August 10, 2006

UK arrests 24 in plane plot

By Michael Holden and Peter Graff

LONDON (Reuters) - British police foiled a plot by would-be
suicide bombers to simultaneously blow up several planes flying
to the United States, arresting 24 people days before they
could attack, officials said on Thursday.

Disclosure of the alleged plan to smuggle bombs on aircraft
disguised as drinks immediately brought drastic new security
measures and chaos at airports on both sides of the Atlantic.

British security sources said they had been watching the
suspects for eight months, and London police's Deputy
Commissioner Paul Stephenson described their goal as "mass
murder on an unimaginable scale."

"The plan was to have multiple suicide bombings on
aircraft, essentially at the same time," said U.S. Homeland
Security Secretary Michael Chertoff.

A U.S. intelligence official said the planned bombings were
just days away, with a dry run planned first: "They were a
couple of days from a test, and a few days from doing it."

President Bush said the plan was a stark reminder his
country was at "war with Islamic fascists."

Britain's Interior Minister John Reid said police were
confident all the main figures had been caught, but the U.S. TV
network ABC quoted unnamed American officials as saying five
suspects were still on the loose. Police declined to comment.

Pakistan said its intelligence agencies helped thwart the
plot and had arrested an unspecified number of people.

The suspected plot raised the specter of a strike to rival
the scale of the September 11, 2001, attacks on the United
States ahead of their fifth anniversary, and came 13 months
after four British suicide bombers killed 52 commuters on
London transport.

A U.S. intelligence official said the plotters planned to
target about 10 planes, though not cities on the ground.

Chertoff said the plot was in the final stages of planning.

"The terrorists planned to carry the components of the
bombs, including liquid explosive ingredients and detonating
devices, disguised as beverages, electronic devices or other
common objects," he said.

He said he saw signs of al Qaeda's methods in the plot, but
it was too early to draw conclusions on whether the global
militant group behind the September 11 attacks was involved.

British police gave no details of the people they had
arrested, but the U.S. Homeland Security department said all
were British citizens. Raids were carried out in the capital
London, southeast England and Britain's second city,

Pakistan gave no details about the people arrested there,
but a Foreign Ministry spokeswoman said her country had played
a "very important role in uncovering and breaking this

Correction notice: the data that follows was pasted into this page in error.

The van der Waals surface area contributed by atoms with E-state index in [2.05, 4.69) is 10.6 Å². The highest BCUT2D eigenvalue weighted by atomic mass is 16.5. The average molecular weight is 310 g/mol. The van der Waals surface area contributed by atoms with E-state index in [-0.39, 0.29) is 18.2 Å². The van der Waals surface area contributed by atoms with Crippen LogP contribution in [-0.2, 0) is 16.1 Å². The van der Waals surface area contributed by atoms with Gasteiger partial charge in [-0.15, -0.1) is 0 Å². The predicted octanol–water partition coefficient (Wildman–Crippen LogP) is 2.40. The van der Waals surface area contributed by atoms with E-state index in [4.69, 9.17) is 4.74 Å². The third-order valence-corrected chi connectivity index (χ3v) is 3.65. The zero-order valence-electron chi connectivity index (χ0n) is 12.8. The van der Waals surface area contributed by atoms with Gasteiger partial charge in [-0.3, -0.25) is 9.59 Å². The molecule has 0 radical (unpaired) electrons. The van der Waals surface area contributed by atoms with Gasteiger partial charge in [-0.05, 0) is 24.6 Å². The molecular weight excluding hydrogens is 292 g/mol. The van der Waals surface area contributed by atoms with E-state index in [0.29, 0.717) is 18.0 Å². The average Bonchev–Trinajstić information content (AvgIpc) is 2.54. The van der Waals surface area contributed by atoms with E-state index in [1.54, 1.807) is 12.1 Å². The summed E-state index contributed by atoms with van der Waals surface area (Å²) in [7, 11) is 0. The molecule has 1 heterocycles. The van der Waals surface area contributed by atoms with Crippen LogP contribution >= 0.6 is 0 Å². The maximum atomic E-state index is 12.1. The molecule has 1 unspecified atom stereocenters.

international terrorist network."


Both Britain and the United States imposed tough new
security measures on flights, causing chaos and delays.

Departure halls were jammed and scores of flights to and
from London were canceled. Travelers with babies were forced to
taste their baby food before boarding.

In Britain, all hand luggage was banned, and passengers
were allowed on board only with a single clear plastic bag with
items from an official list. In the United States, authorities
banned liquids and gels from carry-on bags.

Airport authorities told people to stay home if they could.

Exasperated passengers looked on the bright side.

"We are just happy to be alive," said Blair Ahearn, 47, a
passenger from near Chicago in London's Heathrow airport, the
world's busiest for international flights. "It could be much
worse than a crowded airport and long lines."

Chertoff said U.S. carriers were targeted. A U.S. official
speaking on condition of anonymity said Continental Airlines,
United Airlines and American Airlines flights were the focus.

The United States raised the threat level for British-U.S.
passenger flights to "red," its top level, for the first time.
Britain raised its threat level to "critical," its highest
rating, which means "an attack is expected imminently."

Shares in European airlines fell. British Airways dropped
more than 5 percent. The pound fell against the dollar and the
euro. Oil fell to below $76 a barrel on fears the security
threat might slow growth worldwide and cut oil demand.

Tony Blair's office said the prime minister, on holiday in
the Caribbean, had briefed President Bush.

Last month, al Qaeda called on Muslims to fight those who
backed Israel's attacks on Lebanon and warned of attacks unless
U.S. and British forces pulled out of Iraq and Afghanistan.

Al Qaeda hijacked passenger aircraft in September 2001 to
destroy the World Trade Center in New York. Briton Richard Reid
was arrested in December 2001 for trying to blow up a plane
headed to the United States using a bomb in his shoe.

The British Airports Authority asked all European carriers
to suspend flights to Heathrow. British Airways canceled
short-haul flights to and from the airport, which processes
180,000 passengers a day in the peak summer period.

(Additional reporting by Katherine Baldwin, Adrian Croft,
Peter Griffiths, Catherine Hornby, Gideon Long, Jeremy Lovell,
Jason Neely, Michael Smith in London, Todd Eastham and Deborah
Charles in Washington and Simon Cameron-Moore in Islamabad)